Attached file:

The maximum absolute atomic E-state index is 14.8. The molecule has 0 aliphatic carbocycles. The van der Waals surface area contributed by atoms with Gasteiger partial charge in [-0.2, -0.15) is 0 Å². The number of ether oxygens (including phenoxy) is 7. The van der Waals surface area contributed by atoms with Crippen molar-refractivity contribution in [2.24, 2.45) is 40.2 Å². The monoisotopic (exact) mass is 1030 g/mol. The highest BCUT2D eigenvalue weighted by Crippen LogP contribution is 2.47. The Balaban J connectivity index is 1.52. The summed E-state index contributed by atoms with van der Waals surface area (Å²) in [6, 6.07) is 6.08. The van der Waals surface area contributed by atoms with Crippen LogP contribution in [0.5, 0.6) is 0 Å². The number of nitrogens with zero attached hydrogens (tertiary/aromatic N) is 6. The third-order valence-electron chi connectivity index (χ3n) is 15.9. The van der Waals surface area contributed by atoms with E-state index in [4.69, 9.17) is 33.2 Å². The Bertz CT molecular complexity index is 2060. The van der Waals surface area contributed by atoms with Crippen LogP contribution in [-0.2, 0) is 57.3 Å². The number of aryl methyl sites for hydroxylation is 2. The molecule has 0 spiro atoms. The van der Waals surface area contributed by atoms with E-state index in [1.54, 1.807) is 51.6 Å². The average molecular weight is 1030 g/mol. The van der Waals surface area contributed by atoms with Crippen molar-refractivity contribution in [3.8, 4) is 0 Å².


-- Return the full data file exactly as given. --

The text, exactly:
The maximum absolute atomic E-state index is 14.8. The molecule has 0 aliphatic carbocycles. The van der Waals surface area contributed by atoms with Gasteiger partial charge in [-0.2, -0.15) is 0 Å². The number of ether oxygens (including phenoxy) is 7. The van der Waals surface area contributed by atoms with Crippen molar-refractivity contribution in [2.24, 2.45) is 40.2 Å². The monoisotopic (exact) mass is 1030 g/mol. The highest BCUT2D eigenvalue weighted by Crippen LogP contribution is 2.47. The Balaban J connectivity index is 1.52. The summed E-state index contributed by atoms with van der Waals surface area (Å²) in [6, 6.07) is 6.08. The van der Waals surface area contributed by atoms with Crippen LogP contribution in [0.5, 0.6) is 0 Å². The number of nitrogens with zero attached hydrogens (tertiary/aromatic N) is 6. The third-order valence-electron chi connectivity index (χ3n) is 15.9. The van der Waals surface area contributed by atoms with E-state index in [4.69, 9.17) is 33.2 Å². The Bertz CT molecular complexity index is 2060. The van der Waals surface area contributed by atoms with Crippen LogP contribution in [-0.2, 0) is 57.3 Å². The number of aryl methyl sites for hydroxylation is 2. The molecule has 0 spiro atoms. The van der Waals surface area contributed by atoms with E-state index in [1.54, 1.807) is 51.6 Å². The average molecular weight is 1030 g/mol. The van der Waals surface area contributed by atoms with Crippen molar-refractivity contribution in [3.8, 4) is 0 Å².